Kurt's Historic Sites


Garret Hobart

Interment LocationVisitedSequence in Graves I Have Visited
Paterson, NJApril 23, 201024th Vice President visited

Photographed April 23, 2010.

The office of U.S. vice president was historically of little importance in the Executive Branch. It was not really until Walter Mondale served with Jimmy Carter in the 1970s that the VP role was modernized. Seven decades before Mondale took office, though, there was a vice president who played a substantive role in a presidential administration. Garret Augustus Hobart was a valued advisor to William McKinley and actively ushered legislation through the Senate. Hobart’s impact did not last an entire term, however, as he died of heart issues during his third year in office and was laid to rest at Cedar Lawn Cemetery in Paterson, New Jersey.

While Hobart is a little-known politician today, his fatal heart ailment had profound implications in American history. In 1900, Governor Theodore Roosevelt of New York was chosen to take the late Hobart’s spot as President McKinley’s running mate in his re-election bid. The tandem won, but McKinley was assassinated six months into his second term. Roosevelt proceeded to transform the presidency with his aggressive tactics and progressive platform. Meanwhile, Hobart — the man who otherwise would have been president upon McKinley’s death — was laying in this imposing mausoleum.

Photographed April 23, 2010.
Photographed April 23, 2010.

In May 1901 — a year and a half after the vice president’s passing — the Journal newspaper in Matawan, New Jersey, reported the pending construction of his mausoleum. The blurb reads as follows: “A mausoleum over the body of the late Vice President Garret A. Hobart, which lies in Cedar Lawn Cemetery, at Paterson, is to be erected. Mrs. Hobart recently purchased eleven lots adjoining the present family plot to accommodate the large marble structure which she intends to put up. The entrance is to be of massive marble columns, inside of which will be heavy windows. Directly under the high dome the body of Mr. Hobart will rest in a marble sarcophagus. Room will be made for another sarcophagus in which the body of Mrs. Hobart will rest after death. Around the tomb there will be niches for other members of the family. The mausoleum will cost upward of $80,000.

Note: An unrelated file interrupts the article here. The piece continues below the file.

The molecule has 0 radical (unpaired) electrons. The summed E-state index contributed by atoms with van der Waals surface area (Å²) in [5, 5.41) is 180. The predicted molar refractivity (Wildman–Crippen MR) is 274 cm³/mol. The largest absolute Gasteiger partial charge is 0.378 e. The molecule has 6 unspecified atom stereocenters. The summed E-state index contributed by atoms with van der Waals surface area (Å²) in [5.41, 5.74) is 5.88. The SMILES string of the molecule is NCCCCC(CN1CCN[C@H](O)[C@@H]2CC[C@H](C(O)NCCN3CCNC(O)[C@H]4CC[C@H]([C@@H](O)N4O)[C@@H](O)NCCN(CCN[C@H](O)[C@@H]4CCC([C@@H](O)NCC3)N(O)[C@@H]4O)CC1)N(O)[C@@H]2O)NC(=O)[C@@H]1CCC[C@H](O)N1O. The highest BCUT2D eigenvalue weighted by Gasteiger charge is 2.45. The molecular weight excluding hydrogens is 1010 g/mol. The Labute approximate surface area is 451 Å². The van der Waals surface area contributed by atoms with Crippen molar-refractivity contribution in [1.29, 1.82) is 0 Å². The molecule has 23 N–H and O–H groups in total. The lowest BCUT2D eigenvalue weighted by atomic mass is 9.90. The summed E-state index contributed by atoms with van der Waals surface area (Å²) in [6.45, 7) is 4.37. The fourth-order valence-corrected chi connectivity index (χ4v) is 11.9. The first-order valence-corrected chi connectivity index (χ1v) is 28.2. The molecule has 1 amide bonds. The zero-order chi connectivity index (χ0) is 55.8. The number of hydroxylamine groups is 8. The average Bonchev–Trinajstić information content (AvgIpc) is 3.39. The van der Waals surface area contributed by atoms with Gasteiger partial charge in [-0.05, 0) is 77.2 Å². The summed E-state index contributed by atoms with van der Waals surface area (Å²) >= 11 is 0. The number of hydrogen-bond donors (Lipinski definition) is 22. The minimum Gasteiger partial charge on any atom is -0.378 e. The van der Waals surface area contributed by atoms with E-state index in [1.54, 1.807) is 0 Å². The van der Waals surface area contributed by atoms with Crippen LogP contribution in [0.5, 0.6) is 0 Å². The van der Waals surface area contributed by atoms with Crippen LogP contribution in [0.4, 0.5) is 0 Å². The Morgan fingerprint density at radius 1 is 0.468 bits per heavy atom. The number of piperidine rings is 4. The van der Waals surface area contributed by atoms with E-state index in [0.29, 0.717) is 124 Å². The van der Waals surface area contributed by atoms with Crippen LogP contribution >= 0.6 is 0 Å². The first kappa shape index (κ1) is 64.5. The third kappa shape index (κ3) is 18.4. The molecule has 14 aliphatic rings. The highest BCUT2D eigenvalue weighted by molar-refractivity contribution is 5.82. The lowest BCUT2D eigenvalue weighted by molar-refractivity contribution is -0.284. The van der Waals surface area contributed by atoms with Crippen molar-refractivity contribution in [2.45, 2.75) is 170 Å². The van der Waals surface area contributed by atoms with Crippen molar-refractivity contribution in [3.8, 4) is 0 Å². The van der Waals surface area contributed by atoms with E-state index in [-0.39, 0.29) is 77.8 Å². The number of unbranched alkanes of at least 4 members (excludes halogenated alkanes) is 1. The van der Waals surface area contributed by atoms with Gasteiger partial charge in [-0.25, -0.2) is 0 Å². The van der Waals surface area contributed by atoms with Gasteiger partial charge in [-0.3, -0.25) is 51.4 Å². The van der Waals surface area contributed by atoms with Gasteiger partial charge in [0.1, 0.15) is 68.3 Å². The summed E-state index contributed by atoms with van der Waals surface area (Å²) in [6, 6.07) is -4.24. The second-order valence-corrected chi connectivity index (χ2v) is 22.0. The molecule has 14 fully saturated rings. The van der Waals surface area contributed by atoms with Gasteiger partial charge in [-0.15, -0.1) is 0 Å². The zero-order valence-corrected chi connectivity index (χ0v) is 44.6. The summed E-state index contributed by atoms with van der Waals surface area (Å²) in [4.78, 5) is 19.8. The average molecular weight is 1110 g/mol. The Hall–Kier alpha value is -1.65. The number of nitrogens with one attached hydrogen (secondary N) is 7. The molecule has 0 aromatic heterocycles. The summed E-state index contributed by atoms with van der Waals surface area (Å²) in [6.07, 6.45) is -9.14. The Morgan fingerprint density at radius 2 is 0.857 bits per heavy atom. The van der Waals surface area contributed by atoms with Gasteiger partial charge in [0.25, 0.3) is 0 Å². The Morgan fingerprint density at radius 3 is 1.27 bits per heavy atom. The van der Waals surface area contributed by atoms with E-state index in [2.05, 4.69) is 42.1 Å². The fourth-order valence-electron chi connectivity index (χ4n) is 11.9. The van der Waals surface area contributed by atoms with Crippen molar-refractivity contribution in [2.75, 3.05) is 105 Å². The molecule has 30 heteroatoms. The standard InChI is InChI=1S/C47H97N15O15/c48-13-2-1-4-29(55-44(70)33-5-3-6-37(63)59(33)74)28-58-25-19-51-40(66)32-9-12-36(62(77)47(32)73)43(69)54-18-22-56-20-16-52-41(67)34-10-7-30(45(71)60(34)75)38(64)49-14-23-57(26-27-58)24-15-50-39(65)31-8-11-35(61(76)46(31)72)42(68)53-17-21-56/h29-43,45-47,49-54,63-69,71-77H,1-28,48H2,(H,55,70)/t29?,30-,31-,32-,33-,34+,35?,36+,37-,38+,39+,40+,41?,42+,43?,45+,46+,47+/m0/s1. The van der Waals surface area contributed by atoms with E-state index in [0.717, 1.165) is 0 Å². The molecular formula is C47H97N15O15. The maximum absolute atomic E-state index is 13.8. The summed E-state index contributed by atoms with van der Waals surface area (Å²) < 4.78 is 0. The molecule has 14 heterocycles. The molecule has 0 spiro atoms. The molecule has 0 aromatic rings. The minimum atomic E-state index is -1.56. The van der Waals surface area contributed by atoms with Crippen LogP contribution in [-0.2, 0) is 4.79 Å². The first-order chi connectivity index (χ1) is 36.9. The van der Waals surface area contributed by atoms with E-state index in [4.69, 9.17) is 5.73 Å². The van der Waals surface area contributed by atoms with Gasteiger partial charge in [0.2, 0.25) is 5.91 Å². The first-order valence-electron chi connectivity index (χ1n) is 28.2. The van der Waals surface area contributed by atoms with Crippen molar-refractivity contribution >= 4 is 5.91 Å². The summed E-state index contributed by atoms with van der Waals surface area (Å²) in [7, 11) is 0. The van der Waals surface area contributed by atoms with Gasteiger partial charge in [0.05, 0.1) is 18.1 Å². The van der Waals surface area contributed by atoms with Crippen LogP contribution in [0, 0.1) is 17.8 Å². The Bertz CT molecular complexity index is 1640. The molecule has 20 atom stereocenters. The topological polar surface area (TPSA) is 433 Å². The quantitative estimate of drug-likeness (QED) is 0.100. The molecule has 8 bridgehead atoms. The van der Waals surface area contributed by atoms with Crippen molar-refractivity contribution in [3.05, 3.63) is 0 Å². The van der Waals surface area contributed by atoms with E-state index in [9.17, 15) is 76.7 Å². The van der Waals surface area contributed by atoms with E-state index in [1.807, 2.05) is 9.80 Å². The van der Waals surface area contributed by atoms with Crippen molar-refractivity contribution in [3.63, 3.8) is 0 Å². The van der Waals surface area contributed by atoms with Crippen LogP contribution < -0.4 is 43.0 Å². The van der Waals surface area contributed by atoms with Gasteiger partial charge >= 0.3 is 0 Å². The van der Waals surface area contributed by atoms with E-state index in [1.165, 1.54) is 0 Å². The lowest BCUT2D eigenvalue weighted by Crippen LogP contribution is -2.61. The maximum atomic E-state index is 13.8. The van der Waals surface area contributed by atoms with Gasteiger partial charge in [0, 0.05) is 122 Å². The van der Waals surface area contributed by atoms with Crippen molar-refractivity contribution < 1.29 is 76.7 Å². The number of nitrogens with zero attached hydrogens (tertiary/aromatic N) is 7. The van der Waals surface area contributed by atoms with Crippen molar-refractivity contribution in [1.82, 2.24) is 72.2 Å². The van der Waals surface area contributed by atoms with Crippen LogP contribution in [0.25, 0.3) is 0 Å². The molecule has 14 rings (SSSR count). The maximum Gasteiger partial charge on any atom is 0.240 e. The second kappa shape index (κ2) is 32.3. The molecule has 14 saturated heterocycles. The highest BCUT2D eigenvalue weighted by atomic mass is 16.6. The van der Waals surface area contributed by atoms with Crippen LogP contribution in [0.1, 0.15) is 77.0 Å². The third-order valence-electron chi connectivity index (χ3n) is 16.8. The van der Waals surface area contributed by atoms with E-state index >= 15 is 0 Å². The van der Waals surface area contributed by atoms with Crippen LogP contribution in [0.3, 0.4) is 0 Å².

Through the doors I was able to photograph the marble sarcophagi in which the remains of Garret and Jennie Hobart are enclosed. The stained glass window at the mausoleum’s rear is a splendid feature.

Photographed April 23, 2010.

Fast Facts

Born: June 3, 1844 in Long Branch, New Jersey

Spouse: Jennie Tuttle Hobart (m. 1869-1899)

Political Affiliation: Republican Party

Vice Presidential Term: 1897-1899 under William McKinley

Died: November 21, 1899 in Paterson, New Jersey

Cause of Death: Heart Disease

Age: 55

Interment: Cedar Lawn Cemetery, Paterson, New Jersey

"I find that I am as good and as capable as any of them. If they know a whole lot of things I don't know, I also know a whole lot of things they don't know. And there is a common humanity running through them all that makes us all as one, after all."
- Garret Hobart

referring to the U.S. senators whom he was presiding over as vice president
Photographed October 10, 2023.

In 1859, teenaged Garret Hobart was a student at Middletown Point Academy in Matawan, New Jersey. The school changed its name to Glenwood Institute in the 1870s and ceased operations in 1915. The structure at 10 Church Street now houses apartments. A historical marker on the lawn provides highlights of the school’s history and mentions that its alumni included the future vice president.

Sources Consulted and Further Reading

Connolly, Michael J. “‘I Make Politics My Recreation’: Vice President Garret A. Hobart and Nineteenth-Century Republican Business Politics.” New Jersey History 125, no. 1 (2010). https://njh.libraries.rutgers.edu/index.php/njh/article/view/1019/2412.

Matawan Journal. “The Hobart Mausoleum.” May 16, 1901. http://www.digifind-it.com/matawan/data/journal/1901/1901-05-16.pdf.

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